Thanks, professor William Mautz, for clarifying how the carbon cycle applies to the biomass project in Pepeekeo (Your Views, Tribune-Herald, Sept. 4) since I was accused, along with Henry Curtis, in a recent letter by an employee of the biomass operation of not understanding the “carbon cycle.”
The eucalyptus-burning project has claimed falsely for years that the project would be “carbon neutral.” I am flattered to be mentioned along with Henry Curtis, since I have had only a minor role in the struggle of the Hamakua neighbors against this nefarious project, but perhaps my letters over the past 15 years are getting under their skin.
I want to point out yet another aspect of the variously named Hu Honua/Honua Ola project which I find particularly galling and which is rarely mentioned: It is the fact that this method of producing electricity is incredibly wasteful of the starting material, because even under the best operating conditions, it is only 30% efficient, and that is because the conversion of heat energy liberated by burning is so inefficient when converted to mechanical energy to turn the turbine in the plant. This has to do with the principles of thermodynamics, and if thermodynamics is not your thing, ask any reputable power plant engineer.
So, a huge amount of heat is wasted and is not used for any other purpose in this case and has to be quenched by pumping huge amounts of water from the ground 24/7. The now-polluted water is placed in a cooling pond and then needs to be disposed of, which used to be accomplished by discharging it directly into the ocean from the plant that is just a few feet from the cliff.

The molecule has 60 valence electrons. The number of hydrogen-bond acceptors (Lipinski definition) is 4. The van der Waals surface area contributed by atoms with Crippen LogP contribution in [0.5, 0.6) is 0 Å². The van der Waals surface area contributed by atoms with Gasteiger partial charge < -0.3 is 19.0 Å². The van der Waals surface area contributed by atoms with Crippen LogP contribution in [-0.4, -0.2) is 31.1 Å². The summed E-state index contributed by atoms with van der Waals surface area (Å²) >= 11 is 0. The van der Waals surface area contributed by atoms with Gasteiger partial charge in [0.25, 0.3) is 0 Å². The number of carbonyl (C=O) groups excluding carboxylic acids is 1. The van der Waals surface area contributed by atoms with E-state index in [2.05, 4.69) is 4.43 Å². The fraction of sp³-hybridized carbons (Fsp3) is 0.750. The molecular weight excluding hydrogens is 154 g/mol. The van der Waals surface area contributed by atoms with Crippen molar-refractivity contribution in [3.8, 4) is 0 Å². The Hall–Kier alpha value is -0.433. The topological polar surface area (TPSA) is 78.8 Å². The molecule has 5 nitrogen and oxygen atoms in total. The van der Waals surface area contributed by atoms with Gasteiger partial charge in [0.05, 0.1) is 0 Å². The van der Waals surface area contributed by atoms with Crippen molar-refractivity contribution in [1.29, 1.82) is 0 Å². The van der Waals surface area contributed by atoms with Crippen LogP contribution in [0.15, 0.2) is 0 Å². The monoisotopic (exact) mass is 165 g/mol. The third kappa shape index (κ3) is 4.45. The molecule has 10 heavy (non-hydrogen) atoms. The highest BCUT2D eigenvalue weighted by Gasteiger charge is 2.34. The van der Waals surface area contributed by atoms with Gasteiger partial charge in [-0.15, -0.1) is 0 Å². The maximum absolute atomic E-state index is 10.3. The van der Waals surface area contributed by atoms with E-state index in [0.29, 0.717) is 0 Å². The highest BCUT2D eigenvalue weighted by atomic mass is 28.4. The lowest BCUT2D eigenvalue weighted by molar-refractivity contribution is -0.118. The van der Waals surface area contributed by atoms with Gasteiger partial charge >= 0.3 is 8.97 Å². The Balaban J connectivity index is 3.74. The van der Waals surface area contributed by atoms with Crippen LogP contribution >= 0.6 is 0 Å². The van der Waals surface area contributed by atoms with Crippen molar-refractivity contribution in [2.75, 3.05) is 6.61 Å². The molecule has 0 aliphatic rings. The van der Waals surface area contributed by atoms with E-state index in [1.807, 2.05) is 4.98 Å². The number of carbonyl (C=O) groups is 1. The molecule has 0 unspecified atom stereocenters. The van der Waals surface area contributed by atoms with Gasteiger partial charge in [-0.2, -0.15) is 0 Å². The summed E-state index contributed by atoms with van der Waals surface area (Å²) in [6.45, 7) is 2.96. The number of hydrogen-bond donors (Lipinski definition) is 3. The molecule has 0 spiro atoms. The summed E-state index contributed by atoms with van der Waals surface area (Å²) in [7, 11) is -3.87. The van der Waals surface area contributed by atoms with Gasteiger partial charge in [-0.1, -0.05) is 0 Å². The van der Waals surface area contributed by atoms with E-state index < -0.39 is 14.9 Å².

Since this method is no longer acceptable (but has already been used once illegally) it is now proposed to inject back into the ground by way of deep-injection wells. This method presents the clear potential of pollutants leaching into the near-shore ocean waters through the porous volcanic rock of the Hamakua Coast. What a mess this would be!
There is no amount of lipstick and makeup that can disguise this project.
Adrienne S. Dey
Thank you, Jerald Satake, for your letter of concern about Mayor Harry Kim’s inadequate position on containing the spread of COVID-19 on Hawaii Island (Your Views, Sept. 10).
I am also concerned that testing and public information to aid in preventing the spread is not wholly adequate.
A Hilo woman had concerning symptoms which she managed with a natural COVID-19 health protocol, then contacted her doctor when she was symptom-free and was told to get tested, which she did and is awaiting her results.
My concern is that she took the nasal swab test after she was feeling better, and if her test results are negative, that doesn’t reveal if she really had the virus.
Testing should also include an antibody test in order to reveal if the person did indeed have the virus, thereby adding to the community spread data. During her active illness, how many others did she contact in person, possibly spreading the disease?
There is a Hawaii website that is working on giving meaningful and helpful information on community spread so residents are aware of what is going on in their communities and can take preventative action: covidpau.org.